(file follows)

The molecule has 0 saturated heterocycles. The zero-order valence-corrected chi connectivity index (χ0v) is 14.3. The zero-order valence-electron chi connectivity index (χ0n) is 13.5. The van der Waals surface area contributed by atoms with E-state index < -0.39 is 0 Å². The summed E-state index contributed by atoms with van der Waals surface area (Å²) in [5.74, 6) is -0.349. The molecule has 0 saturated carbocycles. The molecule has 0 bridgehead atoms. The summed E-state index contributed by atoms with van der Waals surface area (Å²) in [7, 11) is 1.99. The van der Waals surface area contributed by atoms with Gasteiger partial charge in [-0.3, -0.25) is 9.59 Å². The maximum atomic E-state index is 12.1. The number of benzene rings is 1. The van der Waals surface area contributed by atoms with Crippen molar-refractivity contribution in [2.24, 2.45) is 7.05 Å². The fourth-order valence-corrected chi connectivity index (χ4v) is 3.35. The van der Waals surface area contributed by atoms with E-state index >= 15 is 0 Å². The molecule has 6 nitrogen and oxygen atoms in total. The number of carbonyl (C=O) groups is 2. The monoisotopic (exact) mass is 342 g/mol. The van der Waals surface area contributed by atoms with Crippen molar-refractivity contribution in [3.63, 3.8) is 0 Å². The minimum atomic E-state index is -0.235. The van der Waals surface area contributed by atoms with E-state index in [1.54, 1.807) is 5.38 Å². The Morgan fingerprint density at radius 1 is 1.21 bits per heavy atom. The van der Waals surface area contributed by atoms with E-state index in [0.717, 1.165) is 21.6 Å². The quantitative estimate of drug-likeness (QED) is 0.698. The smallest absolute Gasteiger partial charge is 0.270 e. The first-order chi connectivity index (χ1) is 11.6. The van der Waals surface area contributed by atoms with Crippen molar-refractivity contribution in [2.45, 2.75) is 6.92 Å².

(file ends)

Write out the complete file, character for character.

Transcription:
The molecule has 0 saturated heterocycles. The zero-order valence-corrected chi connectivity index (χ0v) is 14.3. The zero-order valence-electron chi connectivity index (χ0n) is 13.5. The van der Waals surface area contributed by atoms with E-state index < -0.39 is 0 Å². The summed E-state index contributed by atoms with van der Waals surface area (Å²) in [5.74, 6) is -0.349. The molecule has 0 saturated carbocycles. The molecule has 0 bridgehead atoms. The summed E-state index contributed by atoms with van der Waals surface area (Å²) in [7, 11) is 1.99. The van der Waals surface area contributed by atoms with Gasteiger partial charge in [-0.3, -0.25) is 9.59 Å². The maximum atomic E-state index is 12.1. The number of benzene rings is 1. The van der Waals surface area contributed by atoms with Crippen molar-refractivity contribution in [2.24, 2.45) is 7.05 Å². The fourth-order valence-corrected chi connectivity index (χ4v) is 3.35. The van der Waals surface area contributed by atoms with E-state index >= 15 is 0 Å². The molecule has 6 nitrogen and oxygen atoms in total. The number of carbonyl (C=O) groups is 2. The monoisotopic (exact) mass is 342 g/mol. The van der Waals surface area contributed by atoms with Crippen molar-refractivity contribution in [3.63, 3.8) is 0 Å². The minimum atomic E-state index is -0.235. The van der Waals surface area contributed by atoms with E-state index in [1.54, 1.807) is 5.38 Å². The Morgan fingerprint density at radius 1 is 1.21 bits per heavy atom. The van der Waals surface area contributed by atoms with E-state index in [0.717, 1.165) is 21.6 Å². The quantitative estimate of drug-likeness (QED) is 0.698. The smallest absolute Gasteiger partial charge is 0.270 e. The first-order chi connectivity index (χ1) is 11.6. The van der Waals surface area contributed by atoms with Crippen molar-refractivity contribution in [2.45, 2.75) is 6.92 Å².